After three men in her small sugarcane community committed suicide within three weeks, Alison Fairleigh was moved to help improve the state of rural mental health services in the bush.
"It was the first time I had encountered the effects of suicide in a small community," she told ABC News Online.
"It was absolutely shocking and confronting and rocked my world - it really impacted on the community very, very heavily."
But when she got involved in mental health in her tiny far north Queensland town of Clare in the Burdekin, Ms Fairleigh was struck by the lack of awareness.
"There's still that attitude of 'That's a load of rot, you need to toughen up' - that doesn't help," she said.
"We can't label and say 'she'll be right mate' - it doesn't work like that."
Ms Fairleigh is now involved in a new initiative aiming to provide a space for people across rural Australia to discuss mental health and strategies for improving rural health services.
Through fortnightly Twitter chats, Rural Mental Health (RMH) wants to break down stigmas and raise awareness in communities.
"We want to get the discussion going, to let people know it is a very real thing; it's not just all made-up mumbo jumbo for the sake of modern society," Ms Fairleigh said.
"This is very real and we want people to know it's OK to talk openly about it."
Mental illness affects one in four people in rural areas, but Ms Fairleigh says people often find it difficult to talk about.
"One of the things I've noticed in being in an area like I am is the social isolation people in rural areas feel," Ms Fairleigh said.
"There are a lot of people out there who do not know what resources are available to them; if we can just get the message out to people, not even people themselves who may be suffering, but people in communities or their families who can pick up the information."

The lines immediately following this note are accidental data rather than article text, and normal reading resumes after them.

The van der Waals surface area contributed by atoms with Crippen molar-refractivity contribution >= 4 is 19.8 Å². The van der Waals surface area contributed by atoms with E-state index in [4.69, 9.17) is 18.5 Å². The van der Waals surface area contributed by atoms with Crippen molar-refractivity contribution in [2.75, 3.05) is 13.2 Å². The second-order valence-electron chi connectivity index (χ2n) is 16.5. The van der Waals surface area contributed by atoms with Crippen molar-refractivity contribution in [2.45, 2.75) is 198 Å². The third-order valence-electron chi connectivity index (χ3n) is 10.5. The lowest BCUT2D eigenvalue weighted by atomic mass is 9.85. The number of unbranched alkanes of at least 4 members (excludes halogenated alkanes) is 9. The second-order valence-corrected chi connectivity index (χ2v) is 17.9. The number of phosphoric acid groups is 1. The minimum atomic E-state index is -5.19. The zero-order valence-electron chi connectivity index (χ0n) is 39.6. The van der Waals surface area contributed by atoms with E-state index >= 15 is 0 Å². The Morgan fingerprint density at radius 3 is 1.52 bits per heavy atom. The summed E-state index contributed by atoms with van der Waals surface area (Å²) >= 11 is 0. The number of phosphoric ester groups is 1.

Chris Pycroft, who co-founded RMH with Ms Fairleigh and two other advocates, says the response to their first forum, held on April 6, has been "quite overwhelming".
"Effectively we had a new message in the discussion by participants every four seconds and it was actually the second highest trending topic in Australia on Twitter shortly after the commencement of the chat," he told ABC News Online.
"We were truly able to engage in with a rural audience - we had people from six different states take part in our first chat. We were quite surprised by the response; it really emphasised to us that something like this does need to exist.
"The message we got from our first chat is the outlook for mental health is quite bleak and it does need a lot of funding help. We will [be] doing everything we can."
Queensland University of Technology professor David Kavanagh, a fellow of the Australian Psychological Society, says using social media is a great way to reach people in rural areas.
"There's really opportunity for this (RMH) to have a major impact," he told ABC News Online.
"One of the problems we have is as you get out of the cities, there's fewer and fewer mental health professionals and we know that the Commonwealth Government is concerned about this issue and about ways we can try to ensure there's more equity and access to services once you get away from the cities; there's long waiting lists for psychiatrists and clinical psychologists are also thinner on the ground.
"So online services provide a way of bridging that - and this is only one way of doing this."
The Rural Mental Health Twitter chats will be held every second Wednesday between 7:30pm and 9.00pm (AEST). To get involved, follow the Twitter hashtag #ruralmh.
Monday, April 11, 2011
From ABC News in Australia:
Posted by BA Haller at 9:30 PM